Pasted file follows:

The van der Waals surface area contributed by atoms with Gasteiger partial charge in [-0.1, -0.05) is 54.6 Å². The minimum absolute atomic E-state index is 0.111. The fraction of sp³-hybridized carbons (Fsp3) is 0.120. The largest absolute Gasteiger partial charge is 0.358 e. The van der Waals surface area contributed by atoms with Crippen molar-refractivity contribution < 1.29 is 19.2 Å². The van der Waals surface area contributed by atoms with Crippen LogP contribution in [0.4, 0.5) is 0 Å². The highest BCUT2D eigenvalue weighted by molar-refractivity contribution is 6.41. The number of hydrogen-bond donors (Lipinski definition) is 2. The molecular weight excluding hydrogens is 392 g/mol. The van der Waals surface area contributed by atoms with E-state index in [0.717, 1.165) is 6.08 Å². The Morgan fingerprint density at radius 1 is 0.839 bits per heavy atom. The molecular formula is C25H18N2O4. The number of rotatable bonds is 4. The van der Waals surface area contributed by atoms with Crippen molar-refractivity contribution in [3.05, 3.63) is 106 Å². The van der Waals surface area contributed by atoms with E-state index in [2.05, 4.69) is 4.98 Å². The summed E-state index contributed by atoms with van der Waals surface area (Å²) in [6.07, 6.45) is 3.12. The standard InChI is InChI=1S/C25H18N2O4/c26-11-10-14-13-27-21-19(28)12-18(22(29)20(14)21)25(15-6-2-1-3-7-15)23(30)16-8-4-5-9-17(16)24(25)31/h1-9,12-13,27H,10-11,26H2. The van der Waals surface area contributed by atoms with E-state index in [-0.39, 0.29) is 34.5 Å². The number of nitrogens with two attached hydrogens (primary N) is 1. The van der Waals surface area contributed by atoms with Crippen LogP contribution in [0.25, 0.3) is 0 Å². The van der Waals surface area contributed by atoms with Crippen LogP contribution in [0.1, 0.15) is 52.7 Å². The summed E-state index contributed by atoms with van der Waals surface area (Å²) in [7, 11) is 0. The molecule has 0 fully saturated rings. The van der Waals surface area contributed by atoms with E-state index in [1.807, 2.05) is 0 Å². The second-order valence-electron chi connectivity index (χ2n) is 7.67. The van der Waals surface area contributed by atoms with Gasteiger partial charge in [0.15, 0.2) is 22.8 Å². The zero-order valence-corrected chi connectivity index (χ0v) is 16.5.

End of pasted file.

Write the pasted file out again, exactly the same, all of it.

The van der Waals surface area contributed by atoms with Gasteiger partial charge in [-0.1, -0.05) is 54.6 Å². The minimum absolute atomic E-state index is 0.111. The fraction of sp³-hybridized carbons (Fsp3) is 0.120. The largest absolute Gasteiger partial charge is 0.358 e. The van der Waals surface area contributed by atoms with Crippen molar-refractivity contribution < 1.29 is 19.2 Å². The van der Waals surface area contributed by atoms with Crippen LogP contribution in [0.4, 0.5) is 0 Å². The highest BCUT2D eigenvalue weighted by molar-refractivity contribution is 6.41. The number of hydrogen-bond donors (Lipinski definition) is 2. The molecular weight excluding hydrogens is 392 g/mol. The van der Waals surface area contributed by atoms with E-state index in [0.717, 1.165) is 6.08 Å². The Morgan fingerprint density at radius 1 is 0.839 bits per heavy atom. The molecular formula is C25H18N2O4. The number of rotatable bonds is 4. The van der Waals surface area contributed by atoms with Crippen molar-refractivity contribution in [3.05, 3.63) is 106 Å². The van der Waals surface area contributed by atoms with E-state index in [2.05, 4.69) is 4.98 Å². The summed E-state index contributed by atoms with van der Waals surface area (Å²) in [6.07, 6.45) is 3.12. The standard InChI is InChI=1S/C25H18N2O4/c26-11-10-14-13-27-21-19(28)12-18(22(29)20(14)21)25(15-6-2-1-3-7-15)23(30)16-8-4-5-9-17(16)24(25)31/h1-9,12-13,27H,10-11,26H2. The van der Waals surface area contributed by atoms with E-state index in [-0.39, 0.29) is 34.5 Å². The number of nitrogens with two attached hydrogens (primary N) is 1. The van der Waals surface area contributed by atoms with Crippen LogP contribution in [0.25, 0.3) is 0 Å². The van der Waals surface area contributed by atoms with Crippen LogP contribution in [0.1, 0.15) is 52.7 Å². The summed E-state index contributed by atoms with van der Waals surface area (Å²) in [7, 11) is 0. The molecule has 0 fully saturated rings. The van der Waals surface area contributed by atoms with E-state index in [1.807, 2.05) is 0 Å². The second-order valence-electron chi connectivity index (χ2n) is 7.67. The van der Waals surface area contributed by atoms with Gasteiger partial charge in [0.15, 0.2) is 22.8 Å². The zero-order valence-corrected chi connectivity index (χ0v) is 16.5.